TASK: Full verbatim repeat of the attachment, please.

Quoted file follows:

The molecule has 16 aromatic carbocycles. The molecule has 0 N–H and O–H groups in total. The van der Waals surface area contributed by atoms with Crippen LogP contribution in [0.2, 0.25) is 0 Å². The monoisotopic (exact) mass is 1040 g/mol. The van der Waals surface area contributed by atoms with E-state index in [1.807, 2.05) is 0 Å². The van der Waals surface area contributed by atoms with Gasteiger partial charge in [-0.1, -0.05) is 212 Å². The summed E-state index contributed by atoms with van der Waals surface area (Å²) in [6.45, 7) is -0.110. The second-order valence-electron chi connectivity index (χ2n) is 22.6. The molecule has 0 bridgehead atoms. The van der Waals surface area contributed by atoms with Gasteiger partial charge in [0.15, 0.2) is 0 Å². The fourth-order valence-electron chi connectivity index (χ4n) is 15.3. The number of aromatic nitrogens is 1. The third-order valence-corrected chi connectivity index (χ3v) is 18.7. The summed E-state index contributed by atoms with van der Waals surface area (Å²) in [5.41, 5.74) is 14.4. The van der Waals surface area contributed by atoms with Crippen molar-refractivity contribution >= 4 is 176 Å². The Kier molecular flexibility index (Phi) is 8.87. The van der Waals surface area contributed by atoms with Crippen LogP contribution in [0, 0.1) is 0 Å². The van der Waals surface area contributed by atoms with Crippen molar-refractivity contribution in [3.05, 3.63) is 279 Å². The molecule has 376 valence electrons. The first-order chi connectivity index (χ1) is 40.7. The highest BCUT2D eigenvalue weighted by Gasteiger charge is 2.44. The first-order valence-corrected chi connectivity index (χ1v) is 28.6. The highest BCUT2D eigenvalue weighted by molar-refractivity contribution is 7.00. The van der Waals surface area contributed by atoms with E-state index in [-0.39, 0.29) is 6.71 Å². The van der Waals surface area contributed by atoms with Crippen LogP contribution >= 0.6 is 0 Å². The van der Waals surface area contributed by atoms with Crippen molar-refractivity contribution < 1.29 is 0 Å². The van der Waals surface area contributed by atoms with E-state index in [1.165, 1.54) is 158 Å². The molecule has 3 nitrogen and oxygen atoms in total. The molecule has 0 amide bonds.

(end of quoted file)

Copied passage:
The molecule has 16 aromatic carbocycles. The molecule has 0 N–H and O–H groups in total. The van der Waals surface area contributed by atoms with Crippen LogP contribution in [0.2, 0.25) is 0 Å². The monoisotopic (exact) mass is 1040 g/mol. The van der Waals surface area contributed by atoms with E-state index in [1.807, 2.05) is 0 Å². The van der Waals surface area contributed by atoms with Gasteiger partial charge in [-0.1, -0.05) is 212 Å². The summed E-state index contributed by atoms with van der Waals surface area (Å²) in [6.45, 7) is -0.110. The second-order valence-electron chi connectivity index (χ2n) is 22.6. The molecule has 0 bridgehead atoms. The van der Waals surface area contributed by atoms with Gasteiger partial charge in [0.15, 0.2) is 0 Å². The fourth-order valence-electron chi connectivity index (χ4n) is 15.3. The number of aromatic nitrogens is 1. The third-order valence-corrected chi connectivity index (χ3v) is 18.7. The summed E-state index contributed by atoms with van der Waals surface area (Å²) in [5.41, 5.74) is 14.4. The van der Waals surface area contributed by atoms with Crippen molar-refractivity contribution >= 4 is 176 Å². The Kier molecular flexibility index (Phi) is 8.87. The van der Waals surface area contributed by atoms with Crippen LogP contribution in [0, 0.1) is 0 Å². The van der Waals surface area contributed by atoms with Crippen molar-refractivity contribution in [3.05, 3.63) is 279 Å². The molecule has 376 valence electrons. The first-order chi connectivity index (χ1) is 40.7. The highest BCUT2D eigenvalue weighted by Gasteiger charge is 2.44. The first-order valence-corrected chi connectivity index (χ1v) is 28.6. The highest BCUT2D eigenvalue weighted by molar-refractivity contribution is 7.00. The van der Waals surface area contributed by atoms with E-state index in [-0.39, 0.29) is 6.71 Å². The van der Waals surface area contributed by atoms with Crippen LogP contribution >= 0.6 is 0 Å². The van der Waals surface area contributed by atoms with Crippen molar-refractivity contribution < 1.29 is 0 Å². The van der Waals surface area contributed by atoms with E-state index in [1.165, 1.54) is 158 Å². The molecule has 3 nitrogen and oxygen atoms in total. The molecule has 0 amide bonds.